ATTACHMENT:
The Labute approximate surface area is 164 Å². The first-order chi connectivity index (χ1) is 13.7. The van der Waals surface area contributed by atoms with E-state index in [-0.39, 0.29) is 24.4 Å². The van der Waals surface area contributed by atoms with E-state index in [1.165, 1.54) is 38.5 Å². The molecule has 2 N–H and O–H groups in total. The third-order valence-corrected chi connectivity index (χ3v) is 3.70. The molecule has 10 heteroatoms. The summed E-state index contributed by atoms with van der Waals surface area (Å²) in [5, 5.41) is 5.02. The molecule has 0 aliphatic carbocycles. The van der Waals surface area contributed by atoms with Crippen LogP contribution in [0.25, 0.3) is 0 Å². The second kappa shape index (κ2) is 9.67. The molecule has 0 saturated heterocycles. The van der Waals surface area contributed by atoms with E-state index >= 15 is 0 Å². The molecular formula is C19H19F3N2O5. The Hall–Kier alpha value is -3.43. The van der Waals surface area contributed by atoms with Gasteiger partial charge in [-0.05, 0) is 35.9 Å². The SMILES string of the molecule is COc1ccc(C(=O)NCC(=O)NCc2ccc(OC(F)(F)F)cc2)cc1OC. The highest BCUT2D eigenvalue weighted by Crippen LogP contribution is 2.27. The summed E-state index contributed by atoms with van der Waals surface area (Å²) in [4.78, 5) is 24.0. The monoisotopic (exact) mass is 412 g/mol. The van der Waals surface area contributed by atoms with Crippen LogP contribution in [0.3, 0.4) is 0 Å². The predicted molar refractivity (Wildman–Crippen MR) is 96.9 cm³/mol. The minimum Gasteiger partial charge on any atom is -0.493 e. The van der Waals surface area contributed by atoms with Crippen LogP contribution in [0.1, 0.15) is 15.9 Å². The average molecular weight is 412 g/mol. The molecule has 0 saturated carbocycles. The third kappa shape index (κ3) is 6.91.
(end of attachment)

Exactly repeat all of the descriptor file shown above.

The Labute approximate surface area is 164 Å². The first-order chi connectivity index (χ1) is 13.7. The van der Waals surface area contributed by atoms with E-state index in [-0.39, 0.29) is 24.4 Å². The van der Waals surface area contributed by atoms with E-state index in [1.165, 1.54) is 38.5 Å². The molecule has 2 N–H and O–H groups in total. The third-order valence-corrected chi connectivity index (χ3v) is 3.70. The molecule has 10 heteroatoms. The summed E-state index contributed by atoms with van der Waals surface area (Å²) in [5, 5.41) is 5.02. The molecule has 0 aliphatic carbocycles. The van der Waals surface area contributed by atoms with Crippen LogP contribution in [0.25, 0.3) is 0 Å². The second kappa shape index (κ2) is 9.67. The molecule has 0 saturated heterocycles. The van der Waals surface area contributed by atoms with E-state index >= 15 is 0 Å². The molecular formula is C19H19F3N2O5. The Hall–Kier alpha value is -3.43. The van der Waals surface area contributed by atoms with Gasteiger partial charge in [-0.05, 0) is 35.9 Å². The SMILES string of the molecule is COc1ccc(C(=O)NCC(=O)NCc2ccc(OC(F)(F)F)cc2)cc1OC. The highest BCUT2D eigenvalue weighted by Crippen LogP contribution is 2.27. The summed E-state index contributed by atoms with van der Waals surface area (Å²) in [4.78, 5) is 24.0. The monoisotopic (exact) mass is 412 g/mol. The van der Waals surface area contributed by atoms with Crippen LogP contribution in [0.3, 0.4) is 0 Å². The predicted molar refractivity (Wildman–Crippen MR) is 96.9 cm³/mol. The minimum Gasteiger partial charge on any atom is -0.493 e. The van der Waals surface area contributed by atoms with Crippen LogP contribution in [0.1, 0.15) is 15.9 Å². The average molecular weight is 412 g/mol. The molecule has 0 saturated carbocycles. The third kappa shape index (κ3) is 6.91.